0

Don Bauder Sept. 10, 2008 @ 2:23 p.m.

Response to post #1: A lot of dirty money has poured into San Diego environs through the years. La Costa, Penasquitos, and Murrieta in Riverside County. Then there's the laundered drug money from Mexico that has gone into San Diego real estate. That's a different story and one that has barely been covered. Best, Don Bauder

0

Fred Williams Sept. 10, 2008 @ 5:02 p.m.

Don, please do tell us that story about the drug money that finances San Diego real estate.

For some reason, I bet CCDC is involved somehow...

0

McLovin Sept. 10, 2008 @ 5:21 p.m.

That explains all the gated McMansions in the Otay area. And the building is still going on, even with all the real estate problems!

0

Don Bauder Sept. 10, 2008 @ 7:31 p.m.

Response to post #3: I would love to do what you suggest, but, I am sure you appreciate, it would be a huge and dangerous task. I don't like cement boots. Best, Don Bauder

0

Don Bauder Sept. 10, 2008 @ 7:33 p.m.

Response to post #4: I don't know if laundered money is going into those Otay homes. In any case, they are being deserted quite rapidly. I didn't know there was still building going on. Best, Don Bauder

0

a2zresource Sept. 11, 2008 @ 9:21 a.m.

I am personally grateful for the "printer friendly" link. I have put it to use.

We can't even begin to solve the problems of this city as an informed electorate until we understand exactly who we are as a community of residents, influenced by an apparently much larger community of investors -- good and bad -- who see "opportunities" here that we provide to them on a regular basis.

Given your writing above, the announcement today that a City of San Diego Redevelopment Agency director who sits on our City Council (and was acting mayor while three other councilmembers were indicted/convicted/died in office as a result of a federal bribery probe) is now married to a Centre City Development Corporation board member, where both redevelopment agencies are involved in unsupervised loans from the City of San Diego totally $250 million or more, all makes perfect sense to me.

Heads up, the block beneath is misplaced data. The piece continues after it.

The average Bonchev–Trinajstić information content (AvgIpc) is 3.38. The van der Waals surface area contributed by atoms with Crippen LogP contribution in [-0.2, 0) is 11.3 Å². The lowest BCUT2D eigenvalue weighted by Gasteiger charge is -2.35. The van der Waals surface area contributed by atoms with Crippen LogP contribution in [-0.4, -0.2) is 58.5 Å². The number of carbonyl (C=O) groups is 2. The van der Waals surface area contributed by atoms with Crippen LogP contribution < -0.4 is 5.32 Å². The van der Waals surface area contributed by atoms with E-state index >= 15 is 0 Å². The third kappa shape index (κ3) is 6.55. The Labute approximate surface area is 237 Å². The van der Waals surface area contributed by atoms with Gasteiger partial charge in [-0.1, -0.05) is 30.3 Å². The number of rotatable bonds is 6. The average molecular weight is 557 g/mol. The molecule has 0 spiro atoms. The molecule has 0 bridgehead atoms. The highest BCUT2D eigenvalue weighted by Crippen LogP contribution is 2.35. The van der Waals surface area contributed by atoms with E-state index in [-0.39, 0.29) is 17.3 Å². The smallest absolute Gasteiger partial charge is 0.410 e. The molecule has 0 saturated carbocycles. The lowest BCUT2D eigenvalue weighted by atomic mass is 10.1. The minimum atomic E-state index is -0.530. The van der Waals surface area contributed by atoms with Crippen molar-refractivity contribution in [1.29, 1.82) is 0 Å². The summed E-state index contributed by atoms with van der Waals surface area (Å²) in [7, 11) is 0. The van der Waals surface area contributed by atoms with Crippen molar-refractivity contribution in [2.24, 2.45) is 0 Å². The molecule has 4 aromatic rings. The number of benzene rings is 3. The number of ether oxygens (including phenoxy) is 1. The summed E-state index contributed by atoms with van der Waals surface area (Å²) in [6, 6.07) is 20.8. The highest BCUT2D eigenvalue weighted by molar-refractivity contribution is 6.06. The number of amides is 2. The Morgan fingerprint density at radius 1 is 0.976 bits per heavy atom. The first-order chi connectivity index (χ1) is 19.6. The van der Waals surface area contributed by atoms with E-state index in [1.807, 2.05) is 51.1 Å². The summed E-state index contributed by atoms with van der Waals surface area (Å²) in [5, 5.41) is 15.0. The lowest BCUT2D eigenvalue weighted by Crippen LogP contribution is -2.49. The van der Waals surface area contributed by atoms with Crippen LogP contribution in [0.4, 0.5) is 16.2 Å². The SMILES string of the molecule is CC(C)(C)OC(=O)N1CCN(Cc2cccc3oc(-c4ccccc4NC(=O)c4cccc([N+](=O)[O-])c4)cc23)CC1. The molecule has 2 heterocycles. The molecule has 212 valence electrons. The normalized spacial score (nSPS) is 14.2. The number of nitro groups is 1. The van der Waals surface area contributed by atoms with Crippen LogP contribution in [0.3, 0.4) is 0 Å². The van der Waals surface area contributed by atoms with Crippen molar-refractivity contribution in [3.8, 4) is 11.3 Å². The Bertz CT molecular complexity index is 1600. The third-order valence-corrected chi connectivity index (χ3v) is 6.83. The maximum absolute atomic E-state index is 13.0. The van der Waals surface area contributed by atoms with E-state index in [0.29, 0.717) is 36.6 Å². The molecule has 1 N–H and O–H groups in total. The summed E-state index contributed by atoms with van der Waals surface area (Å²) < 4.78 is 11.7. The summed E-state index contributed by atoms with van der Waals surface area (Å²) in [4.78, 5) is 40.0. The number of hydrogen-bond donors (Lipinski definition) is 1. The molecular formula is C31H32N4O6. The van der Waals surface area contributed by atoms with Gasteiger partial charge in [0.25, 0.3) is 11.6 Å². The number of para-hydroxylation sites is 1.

I had no idea that the newlyweds had been dating for the last seven years, while these loans from the people of San Diego were being made without the City Council making any effort to demand repayment.

Ordinarily, who dates/marries who is something I consider beyond me, but this looks like a political marriage of convenience to keep somebody from later testifying against somebody else.

The fact that this union was apparently vetted by the Ethics Commission... well... hell...

I only hope I live so long to get cut in on this deck of "Get Out of Jail Free" cards...

0

Fred Williams Sept. 11, 2008 @ 10:47 a.m.

It's not just Jennifer and Toni who are hitched...seems we're all married to the mob here in San Diego, and getting a divorce looks dicey.

Don Bauder, who has been measured for cement boots more than once, and Matt Potter, who once had a dead fish with his name on it delivered to the Reader office, are two of the most courageous journalists in San Diego. They're too often alone in their willingness to lift up the paving stones and see what scuttles around in the dirt underneath. For this public service, they have been belittled, locked out, distrusted, and cursed by the establishment.

If we stand any chance of cleaning up this town, it will be because the Reader, Voice of San Diego, and City Beat had the fortitude to stand up to the entrenched few who think they own this town. That the UT would once again distort the truth to protect their blood-brothers is no surprise at all.

As to getting a "get out of jail free" card, those are reserved only for officials at SEDC and CCDC, as well as members of the City Council who put their fingers in the cookie jar.